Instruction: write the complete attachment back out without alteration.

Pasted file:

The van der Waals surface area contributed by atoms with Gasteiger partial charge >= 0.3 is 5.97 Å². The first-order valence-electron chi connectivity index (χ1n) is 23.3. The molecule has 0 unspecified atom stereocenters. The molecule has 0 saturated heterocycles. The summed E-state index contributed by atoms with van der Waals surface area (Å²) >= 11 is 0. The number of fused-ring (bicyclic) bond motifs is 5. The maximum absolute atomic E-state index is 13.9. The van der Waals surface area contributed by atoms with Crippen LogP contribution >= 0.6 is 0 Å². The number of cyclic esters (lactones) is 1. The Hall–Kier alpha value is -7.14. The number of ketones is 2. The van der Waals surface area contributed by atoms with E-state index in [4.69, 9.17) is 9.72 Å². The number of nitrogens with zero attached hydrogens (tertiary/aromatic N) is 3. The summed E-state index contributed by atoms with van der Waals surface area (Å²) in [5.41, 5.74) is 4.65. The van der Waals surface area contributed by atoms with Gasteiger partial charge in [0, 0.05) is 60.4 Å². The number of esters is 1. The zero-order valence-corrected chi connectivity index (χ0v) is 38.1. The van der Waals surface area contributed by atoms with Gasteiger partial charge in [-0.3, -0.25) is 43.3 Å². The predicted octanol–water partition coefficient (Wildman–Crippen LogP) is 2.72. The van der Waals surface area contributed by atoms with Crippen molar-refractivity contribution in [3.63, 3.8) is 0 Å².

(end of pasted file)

The van der Waals surface area contributed by atoms with Gasteiger partial charge >= 0.3 is 5.97 Å². The first-order valence-electron chi connectivity index (χ1n) is 23.3. The molecule has 0 unspecified atom stereocenters. The molecule has 0 saturated heterocycles. The summed E-state index contributed by atoms with van der Waals surface area (Å²) >= 11 is 0. The number of fused-ring (bicyclic) bond motifs is 5. The maximum absolute atomic E-state index is 13.9. The van der Waals surface area contributed by atoms with Crippen LogP contribution >= 0.6 is 0 Å². The number of cyclic esters (lactones) is 1. The Hall–Kier alpha value is -7.14. The number of ketones is 2. The van der Waals surface area contributed by atoms with E-state index in [4.69, 9.17) is 9.72 Å². The number of nitrogens with zero attached hydrogens (tertiary/aromatic N) is 3. The summed E-state index contributed by atoms with van der Waals surface area (Å²) in [5.41, 5.74) is 4.65. The van der Waals surface area contributed by atoms with Gasteiger partial charge in [0, 0.05) is 60.4 Å². The number of esters is 1. The zero-order valence-corrected chi connectivity index (χ0v) is 38.1. The van der Waals surface area contributed by atoms with Gasteiger partial charge in [-0.3, -0.25) is 43.3 Å². The predicted octanol–water partition coefficient (Wildman–Crippen LogP) is 2.72. The van der Waals surface area contributed by atoms with Crippen molar-refractivity contribution in [3.63, 3.8) is 0 Å².